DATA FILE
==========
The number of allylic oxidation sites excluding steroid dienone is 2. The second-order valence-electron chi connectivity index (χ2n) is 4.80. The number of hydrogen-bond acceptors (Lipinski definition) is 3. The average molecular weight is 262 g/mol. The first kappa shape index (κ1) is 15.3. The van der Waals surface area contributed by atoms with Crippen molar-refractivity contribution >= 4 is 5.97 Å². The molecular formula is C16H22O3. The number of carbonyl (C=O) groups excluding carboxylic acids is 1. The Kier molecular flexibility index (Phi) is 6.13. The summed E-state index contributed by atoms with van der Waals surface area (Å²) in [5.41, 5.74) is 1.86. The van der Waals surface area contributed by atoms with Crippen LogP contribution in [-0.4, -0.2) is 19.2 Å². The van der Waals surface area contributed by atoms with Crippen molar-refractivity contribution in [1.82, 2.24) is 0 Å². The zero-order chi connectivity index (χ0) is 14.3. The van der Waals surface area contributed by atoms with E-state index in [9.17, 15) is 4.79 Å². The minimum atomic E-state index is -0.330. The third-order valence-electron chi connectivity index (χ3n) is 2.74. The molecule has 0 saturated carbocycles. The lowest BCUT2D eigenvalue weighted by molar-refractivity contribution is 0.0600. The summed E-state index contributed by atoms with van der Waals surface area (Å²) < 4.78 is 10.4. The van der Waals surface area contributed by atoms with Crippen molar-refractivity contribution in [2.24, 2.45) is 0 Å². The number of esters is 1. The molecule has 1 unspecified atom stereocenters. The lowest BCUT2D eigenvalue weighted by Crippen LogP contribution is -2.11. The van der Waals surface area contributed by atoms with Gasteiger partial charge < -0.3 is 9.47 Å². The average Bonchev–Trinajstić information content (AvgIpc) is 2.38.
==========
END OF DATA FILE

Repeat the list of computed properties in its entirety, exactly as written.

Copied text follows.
The number of allylic oxidation sites excluding steroid dienone is 2. The second-order valence-electron chi connectivity index (χ2n) is 4.80. The number of hydrogen-bond acceptors (Lipinski definition) is 3. The average molecular weight is 262 g/mol. The first kappa shape index (κ1) is 15.3. The van der Waals surface area contributed by atoms with Crippen molar-refractivity contribution >= 4 is 5.97 Å². The molecular formula is C16H22O3. The number of carbonyl (C=O) groups excluding carboxylic acids is 1. The Kier molecular flexibility index (Phi) is 6.13. The summed E-state index contributed by atoms with van der Waals surface area (Å²) in [5.41, 5.74) is 1.86. The van der Waals surface area contributed by atoms with Crippen LogP contribution in [-0.4, -0.2) is 19.2 Å². The van der Waals surface area contributed by atoms with Crippen molar-refractivity contribution in [1.82, 2.24) is 0 Å². The zero-order chi connectivity index (χ0) is 14.3. The van der Waals surface area contributed by atoms with E-state index in [9.17, 15) is 4.79 Å². The minimum atomic E-state index is -0.330. The third-order valence-electron chi connectivity index (χ3n) is 2.74. The molecule has 0 saturated carbocycles. The lowest BCUT2D eigenvalue weighted by molar-refractivity contribution is 0.0600. The summed E-state index contributed by atoms with van der Waals surface area (Å²) < 4.78 is 10.4. The van der Waals surface area contributed by atoms with Crippen molar-refractivity contribution in [2.24, 2.45) is 0 Å². The number of esters is 1. The molecule has 1 unspecified atom stereocenters. The lowest BCUT2D eigenvalue weighted by Crippen LogP contribution is -2.11. The van der Waals surface area contributed by atoms with Gasteiger partial charge < -0.3 is 9.47 Å². The average Bonchev–Trinajstić information content (AvgIpc) is 2.38.